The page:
EXECUTIVE SUMMARY Jordan?s economy has been resilient in an increasingly difficult regional environment. Previously highlighted risks have materialized, most notably major disruptions of gas flows from Egypt, and new ones have emerged, particularly from the conflict in Iraq. The macroeconomic situation, however, has remained largely stable, with a narrowing current account and international reserves remaining at a comfortable level. Program performance in 2014 is broadly on track. The end-September performance criterion (PC) on the central government primary deficit is estimated to have been met, but the PC on the combined public sector deficit is likely to have been missed owing to a shortfall in gas flows from Egypt. International reserves continued to over-perform through September. All PCs for the remainder of the year are expected to be met with the exception of a higher combined deficit from the gas shortfalls (0.7 percent of GDP compared with the program), which is financed by grants. Further fiscal consolidation will take place in 2015, but stronger tax reform is called for. Continued adjustment will move debt onto the programmed downward trend, while new grants will cover higher electricity company NEPCO losses owing to lower Egyptian gas supply (1.4 percent of GDP higher compared with the program). Most of the central government adjustment is on the expenditure side. Parliament approval of an income tax law is expected by year-end, but further tax reform is paramount. Losses of NEPCO will start declining in 2015, reflecting a tariff increase planned for January and the liquefied natural gas terminal becoming operational in mid-year. Despite some positive steps in structural reforms, more is needed to generate jobs. Progress has been made in facilitating investment, broadening access to finance, and improving transparency. But labor market reform warrants more attention in order to address structurally high unemployment. There is also scope to upgrade public financial management and modernize the tax administration. Vision 2025?a government strategy document under discussion?is an opportunity to focus more on these issues. Mounting risks underscore that continued grants are vital for the coming years. Grants are already helping, but continued support is needed, including for hosting the Syrian refugees. The completion of the fifth review makes available SDR 82.25 million (about $129 million).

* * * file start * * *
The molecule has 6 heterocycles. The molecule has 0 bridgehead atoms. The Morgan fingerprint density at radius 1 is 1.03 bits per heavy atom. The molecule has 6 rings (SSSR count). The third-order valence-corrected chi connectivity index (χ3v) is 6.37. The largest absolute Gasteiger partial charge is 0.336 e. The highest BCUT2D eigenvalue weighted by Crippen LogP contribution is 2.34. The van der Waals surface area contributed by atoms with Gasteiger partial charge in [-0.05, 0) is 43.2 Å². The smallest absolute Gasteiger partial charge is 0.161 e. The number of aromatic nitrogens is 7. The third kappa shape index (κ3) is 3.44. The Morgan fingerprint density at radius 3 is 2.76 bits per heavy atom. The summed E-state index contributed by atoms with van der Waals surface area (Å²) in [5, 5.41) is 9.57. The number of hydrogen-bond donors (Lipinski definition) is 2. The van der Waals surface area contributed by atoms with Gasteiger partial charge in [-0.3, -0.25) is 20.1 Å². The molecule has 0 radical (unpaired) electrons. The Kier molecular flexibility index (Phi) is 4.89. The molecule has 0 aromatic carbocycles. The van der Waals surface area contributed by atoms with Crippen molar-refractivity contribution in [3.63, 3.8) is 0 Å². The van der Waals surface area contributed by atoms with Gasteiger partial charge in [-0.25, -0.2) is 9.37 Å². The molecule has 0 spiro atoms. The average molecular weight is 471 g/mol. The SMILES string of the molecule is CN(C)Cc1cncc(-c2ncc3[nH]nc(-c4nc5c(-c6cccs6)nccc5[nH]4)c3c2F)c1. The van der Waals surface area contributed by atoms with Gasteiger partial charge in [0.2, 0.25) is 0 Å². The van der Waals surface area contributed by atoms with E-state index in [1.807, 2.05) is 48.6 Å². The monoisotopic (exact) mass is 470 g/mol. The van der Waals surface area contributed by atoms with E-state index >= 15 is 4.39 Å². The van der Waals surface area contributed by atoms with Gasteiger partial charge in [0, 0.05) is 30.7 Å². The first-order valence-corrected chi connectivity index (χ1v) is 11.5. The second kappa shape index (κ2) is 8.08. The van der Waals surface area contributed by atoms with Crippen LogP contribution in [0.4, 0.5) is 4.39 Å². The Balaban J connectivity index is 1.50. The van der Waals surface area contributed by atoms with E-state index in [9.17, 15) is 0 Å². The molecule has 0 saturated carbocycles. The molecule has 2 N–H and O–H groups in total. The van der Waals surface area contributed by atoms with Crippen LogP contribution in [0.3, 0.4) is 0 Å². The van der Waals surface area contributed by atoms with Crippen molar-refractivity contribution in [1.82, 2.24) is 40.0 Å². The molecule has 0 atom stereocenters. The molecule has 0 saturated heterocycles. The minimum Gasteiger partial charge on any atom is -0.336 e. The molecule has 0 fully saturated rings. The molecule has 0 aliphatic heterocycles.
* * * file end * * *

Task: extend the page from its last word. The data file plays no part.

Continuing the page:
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|Size: ||4.9 MB|
|Publisher: ||INTERNATIONAL MONETARY FUND|
|Date published: || 2014|
|ISBN: ||9781498358965 (DRM-EPUB)|
|Copying:||of 20 selections every 20 days allowed|
|Printing:||of 20 pages every 20 days allowed|
|Read Aloud: ||not allowed|